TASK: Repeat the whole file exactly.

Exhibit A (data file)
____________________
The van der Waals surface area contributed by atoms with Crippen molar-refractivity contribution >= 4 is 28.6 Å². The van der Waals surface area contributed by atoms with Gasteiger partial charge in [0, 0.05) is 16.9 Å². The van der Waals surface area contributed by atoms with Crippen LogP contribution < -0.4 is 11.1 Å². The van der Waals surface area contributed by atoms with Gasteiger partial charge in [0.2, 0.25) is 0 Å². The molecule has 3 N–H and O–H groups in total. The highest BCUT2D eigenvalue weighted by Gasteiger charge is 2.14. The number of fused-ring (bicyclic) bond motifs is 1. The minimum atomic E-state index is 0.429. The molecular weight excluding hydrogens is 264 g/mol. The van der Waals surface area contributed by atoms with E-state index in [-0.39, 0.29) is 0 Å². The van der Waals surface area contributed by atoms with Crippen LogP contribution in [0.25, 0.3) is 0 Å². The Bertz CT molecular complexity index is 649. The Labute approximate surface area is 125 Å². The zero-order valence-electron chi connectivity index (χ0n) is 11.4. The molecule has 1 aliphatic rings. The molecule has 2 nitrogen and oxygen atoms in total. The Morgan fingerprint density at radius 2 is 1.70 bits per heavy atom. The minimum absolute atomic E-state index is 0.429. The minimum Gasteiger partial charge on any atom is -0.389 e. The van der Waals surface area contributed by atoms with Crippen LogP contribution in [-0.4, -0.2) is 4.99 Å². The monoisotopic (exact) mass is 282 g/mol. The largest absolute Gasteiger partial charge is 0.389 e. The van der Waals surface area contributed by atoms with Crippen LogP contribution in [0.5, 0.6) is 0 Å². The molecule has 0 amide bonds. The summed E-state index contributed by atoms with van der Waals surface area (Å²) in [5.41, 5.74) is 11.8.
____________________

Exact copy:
The van der Waals surface area contributed by atoms with Crippen molar-refractivity contribution >= 4 is 28.6 Å². The van der Waals surface area contributed by atoms with Gasteiger partial charge in [0, 0.05) is 16.9 Å². The van der Waals surface area contributed by atoms with Crippen LogP contribution < -0.4 is 11.1 Å². The van der Waals surface area contributed by atoms with Gasteiger partial charge in [0.2, 0.25) is 0 Å². The molecule has 3 N–H and O–H groups in total. The highest BCUT2D eigenvalue weighted by Gasteiger charge is 2.14. The number of fused-ring (bicyclic) bond motifs is 1. The minimum atomic E-state index is 0.429. The molecular weight excluding hydrogens is 264 g/mol. The van der Waals surface area contributed by atoms with E-state index in [-0.39, 0.29) is 0 Å². The van der Waals surface area contributed by atoms with Crippen LogP contribution in [0.25, 0.3) is 0 Å². The Bertz CT molecular complexity index is 649. The Labute approximate surface area is 125 Å². The zero-order valence-electron chi connectivity index (χ0n) is 11.4. The molecule has 1 aliphatic rings. The molecule has 2 nitrogen and oxygen atoms in total. The Morgan fingerprint density at radius 2 is 1.70 bits per heavy atom. The minimum absolute atomic E-state index is 0.429. The minimum Gasteiger partial charge on any atom is -0.389 e. The van der Waals surface area contributed by atoms with Crippen LogP contribution in [-0.4, -0.2) is 4.99 Å². The monoisotopic (exact) mass is 282 g/mol. The largest absolute Gasteiger partial charge is 0.389 e. The van der Waals surface area contributed by atoms with Crippen LogP contribution in [0.5, 0.6) is 0 Å². The molecule has 0 amide bonds. The summed E-state index contributed by atoms with van der Waals surface area (Å²) in [5.41, 5.74) is 11.8.